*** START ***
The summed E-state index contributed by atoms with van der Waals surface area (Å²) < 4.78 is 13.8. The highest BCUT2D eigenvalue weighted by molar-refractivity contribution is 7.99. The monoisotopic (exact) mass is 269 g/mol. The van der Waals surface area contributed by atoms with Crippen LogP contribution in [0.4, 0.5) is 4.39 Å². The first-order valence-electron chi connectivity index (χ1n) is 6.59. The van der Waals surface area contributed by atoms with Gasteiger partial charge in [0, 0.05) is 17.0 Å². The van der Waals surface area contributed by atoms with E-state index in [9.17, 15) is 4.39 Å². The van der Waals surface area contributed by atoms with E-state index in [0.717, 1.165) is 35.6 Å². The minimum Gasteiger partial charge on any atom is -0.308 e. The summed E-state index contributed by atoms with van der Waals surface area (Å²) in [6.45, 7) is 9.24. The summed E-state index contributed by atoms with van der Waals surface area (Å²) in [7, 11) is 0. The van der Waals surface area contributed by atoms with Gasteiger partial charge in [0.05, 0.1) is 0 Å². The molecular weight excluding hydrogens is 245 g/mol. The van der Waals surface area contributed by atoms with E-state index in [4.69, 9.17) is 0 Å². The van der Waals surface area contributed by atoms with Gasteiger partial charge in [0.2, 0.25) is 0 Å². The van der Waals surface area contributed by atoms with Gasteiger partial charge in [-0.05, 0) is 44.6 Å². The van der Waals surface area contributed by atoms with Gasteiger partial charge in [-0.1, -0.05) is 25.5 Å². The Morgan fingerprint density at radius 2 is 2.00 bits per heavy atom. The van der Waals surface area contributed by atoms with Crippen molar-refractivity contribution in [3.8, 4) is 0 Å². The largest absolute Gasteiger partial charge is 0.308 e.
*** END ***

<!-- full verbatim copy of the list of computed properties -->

The summed E-state index contributed by atoms with van der Waals surface area (Å²) < 4.78 is 13.8. The highest BCUT2D eigenvalue weighted by molar-refractivity contribution is 7.99. The monoisotopic (exact) mass is 269 g/mol. The van der Waals surface area contributed by atoms with Crippen LogP contribution in [0.4, 0.5) is 4.39 Å². The first-order valence-electron chi connectivity index (χ1n) is 6.59. The van der Waals surface area contributed by atoms with Gasteiger partial charge in [0, 0.05) is 17.0 Å². The van der Waals surface area contributed by atoms with E-state index in [9.17, 15) is 4.39 Å². The van der Waals surface area contributed by atoms with E-state index in [0.717, 1.165) is 35.6 Å². The minimum Gasteiger partial charge on any atom is -0.308 e. The summed E-state index contributed by atoms with van der Waals surface area (Å²) in [6.45, 7) is 9.24. The summed E-state index contributed by atoms with van der Waals surface area (Å²) in [7, 11) is 0. The van der Waals surface area contributed by atoms with Gasteiger partial charge in [0.05, 0.1) is 0 Å². The molecular weight excluding hydrogens is 245 g/mol. The van der Waals surface area contributed by atoms with E-state index in [4.69, 9.17) is 0 Å². The van der Waals surface area contributed by atoms with Gasteiger partial charge in [0.2, 0.25) is 0 Å². The van der Waals surface area contributed by atoms with Gasteiger partial charge in [-0.05, 0) is 44.6 Å². The van der Waals surface area contributed by atoms with Gasteiger partial charge in [-0.1, -0.05) is 25.5 Å². The Morgan fingerprint density at radius 2 is 2.00 bits per heavy atom. The van der Waals surface area contributed by atoms with Crippen molar-refractivity contribution in [3.8, 4) is 0 Å². The largest absolute Gasteiger partial charge is 0.308 e.